The US government wants better IP protection in China. Strangely, that is something the Chinese are probably more open to than in the past as well and the reason for that is simply that they want to upgrade their economy into a more knowledge-intensive, technology-intensive, brand-intensive economy. Therefore, actually greater IP protection really puts them in a good place for where they want to go with their economy as well.

However, the remaining major issue is China’s industrial policy. China has a plan for everything. They have a “Made in China 2025” plan which has targets and detailed plans to grow robotics, artificial intelligence, big data, cloud, electric cars, etc. Now, if you are Chinese, you think this is a perfectly natural thing that the government has plans to develop all these things. It is what China has already always done, if you like.

To the US, you look at this as a major government plan to take over these great new growth industries and you are very concerned about that state-directed planning because, obviously, in America you have complete laissez-faire. So part of the difference here is the different economic systems, mutual incomprehension and I think China is very unlikely to give up control of its major industrial policy to the US.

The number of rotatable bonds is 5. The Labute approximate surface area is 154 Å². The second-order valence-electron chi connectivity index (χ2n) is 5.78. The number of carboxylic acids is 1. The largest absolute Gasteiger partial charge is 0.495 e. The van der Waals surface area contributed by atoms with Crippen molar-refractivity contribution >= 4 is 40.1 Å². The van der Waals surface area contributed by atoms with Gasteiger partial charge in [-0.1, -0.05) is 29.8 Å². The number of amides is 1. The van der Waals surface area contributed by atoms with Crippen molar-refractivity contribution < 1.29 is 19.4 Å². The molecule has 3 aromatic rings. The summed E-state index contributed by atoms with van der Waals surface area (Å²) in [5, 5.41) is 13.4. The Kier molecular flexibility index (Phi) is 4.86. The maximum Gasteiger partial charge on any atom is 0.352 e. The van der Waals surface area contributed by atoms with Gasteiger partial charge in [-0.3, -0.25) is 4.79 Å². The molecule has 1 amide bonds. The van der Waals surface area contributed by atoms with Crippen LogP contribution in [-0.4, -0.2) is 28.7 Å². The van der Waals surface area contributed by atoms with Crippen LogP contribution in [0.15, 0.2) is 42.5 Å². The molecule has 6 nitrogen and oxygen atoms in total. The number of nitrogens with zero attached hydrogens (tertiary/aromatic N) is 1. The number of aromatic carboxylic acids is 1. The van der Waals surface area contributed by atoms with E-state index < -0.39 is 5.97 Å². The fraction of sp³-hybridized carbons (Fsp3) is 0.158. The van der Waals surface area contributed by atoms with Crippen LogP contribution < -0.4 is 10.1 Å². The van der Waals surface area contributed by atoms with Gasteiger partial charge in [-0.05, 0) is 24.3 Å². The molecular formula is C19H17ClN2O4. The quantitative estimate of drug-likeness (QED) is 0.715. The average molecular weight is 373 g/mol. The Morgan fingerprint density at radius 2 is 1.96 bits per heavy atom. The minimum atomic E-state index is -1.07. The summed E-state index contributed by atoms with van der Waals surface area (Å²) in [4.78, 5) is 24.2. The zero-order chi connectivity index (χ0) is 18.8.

So the US won’t get 100% of what it wants there but perhaps there might be some compromise around that, that the state supports some of these schemes is at least sort of watered down and, if we look at the experience of the US administration, they have drawn lines in the sand time and again. For example, NAFTA was going to be cancelled. In fact, NAFTA was rolled over into a new agreement. North Korea, in fact, there have been negotiations and an agreement signed and again, with the government shut-down, for example, was something where the US government pushed things to the brink and then walked back over a few weeks. So I think the trade negotiations are very tough to call but I certainly think the possibility of a deal is significant.

Lindsay Williams: Well, the fact they are sitting around the table is a start as well and I do like your phrase “mutual incomprehension”. Hopefully, they will comprehend each other a little bit better in the future. Let’s put all this together, if we can, Archie, and please share with us your positioning for 2019.